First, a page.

b)    John’s objection

(i)   His baptism was for repentance of sin. His message was, “Repent!” Turn from your sins. Be baptized as a way of demonstrating that you have confessed your sins and God is washing you clean. So, when Jesus arrived, wanting to be baptized, John didn’t get it. John knew who this was. They were cousins. John was filled with the Spirit. He knew Jesus did not need baptism of repentance and he tried to prevent it from happening. 

(ii)  John’s testimony here is that Jesus was sinless. He needed no repentance! Jesus is the spotless Lamb of God. The implication of John’s objection is clear: Jesus had no sins to confess! This is foundational to understanding who Jesus is:

(a)  2 Corinthians 5:21: “He made Him who knew no sin to be sin on our behalf, so that we might become the righteousness of God in Him.”

(b) Hebrews 4:15: “For we do not have a high priest who cannot sympathize with our weaknesses, but One who has been tempted in all things as we are, yet without sin.”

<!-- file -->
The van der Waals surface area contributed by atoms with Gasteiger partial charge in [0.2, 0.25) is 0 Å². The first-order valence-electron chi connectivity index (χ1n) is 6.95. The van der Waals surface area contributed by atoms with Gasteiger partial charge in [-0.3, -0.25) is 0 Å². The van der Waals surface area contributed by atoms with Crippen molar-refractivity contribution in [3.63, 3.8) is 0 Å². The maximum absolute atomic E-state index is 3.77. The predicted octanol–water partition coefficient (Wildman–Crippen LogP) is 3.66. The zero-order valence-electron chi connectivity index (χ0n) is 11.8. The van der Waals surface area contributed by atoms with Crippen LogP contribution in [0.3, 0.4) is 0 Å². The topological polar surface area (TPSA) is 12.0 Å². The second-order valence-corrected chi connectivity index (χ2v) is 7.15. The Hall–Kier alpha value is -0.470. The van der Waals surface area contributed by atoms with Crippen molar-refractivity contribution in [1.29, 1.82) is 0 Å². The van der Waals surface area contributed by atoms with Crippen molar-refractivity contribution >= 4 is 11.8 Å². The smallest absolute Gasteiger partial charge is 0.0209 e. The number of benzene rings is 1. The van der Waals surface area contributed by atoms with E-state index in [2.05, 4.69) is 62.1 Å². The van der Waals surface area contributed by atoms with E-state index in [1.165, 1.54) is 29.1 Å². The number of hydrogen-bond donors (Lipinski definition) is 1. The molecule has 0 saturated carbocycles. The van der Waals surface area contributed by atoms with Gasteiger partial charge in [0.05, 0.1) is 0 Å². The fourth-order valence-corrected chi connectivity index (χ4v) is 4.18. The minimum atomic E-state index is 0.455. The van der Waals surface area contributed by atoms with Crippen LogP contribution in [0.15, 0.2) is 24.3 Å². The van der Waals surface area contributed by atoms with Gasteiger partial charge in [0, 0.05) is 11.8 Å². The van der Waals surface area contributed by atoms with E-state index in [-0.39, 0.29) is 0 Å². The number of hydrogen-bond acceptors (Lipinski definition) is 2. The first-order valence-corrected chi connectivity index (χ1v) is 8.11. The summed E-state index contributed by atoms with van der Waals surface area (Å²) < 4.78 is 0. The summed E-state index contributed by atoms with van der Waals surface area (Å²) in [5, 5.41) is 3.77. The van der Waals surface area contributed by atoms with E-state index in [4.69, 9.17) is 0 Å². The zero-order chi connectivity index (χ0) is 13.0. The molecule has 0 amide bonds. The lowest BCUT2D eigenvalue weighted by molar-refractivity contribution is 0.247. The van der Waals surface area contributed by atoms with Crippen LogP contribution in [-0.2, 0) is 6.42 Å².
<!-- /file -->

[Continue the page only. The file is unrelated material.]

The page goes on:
(c)  Hebrews 7:26: “For it was fitting for us to have such a high priest, holy, innocent, undefiled, separated from sinners and exalted above the heavens.”

(d) 1 John 3:5: “You know that He appeared in order to take away sins; and in Him there is no sin.”

(e)  So, when John the Baptist said—in John 1:29 “Behold, the Lamb of God who takes away the sin of the world!” he was referring to the spotless sacrifice. The Passover Lamb had to be without blemish and Jesus was without sin.

c)    Jesus’ permission

(i)   Jesus agreed. He told John to “permit it at this time”. In other words, John was right that Jesus did not need baptism of repentance, but something different was happening here. Something special was about to take place. “At this time” means that what seemed to be wrong was now right.

(ii) Why? Why was Jesus baptized? Jesus’ told John it was necessary “to fulfill all righteousness.” What does this mean? The Law had no requirements regarding baptism. I believe there are at least two important reasons why Jesus was baptized.

(a)  Jesus’ baptism identified Him with John—His forerunner.

1.     John’s ministry had been pre-announced.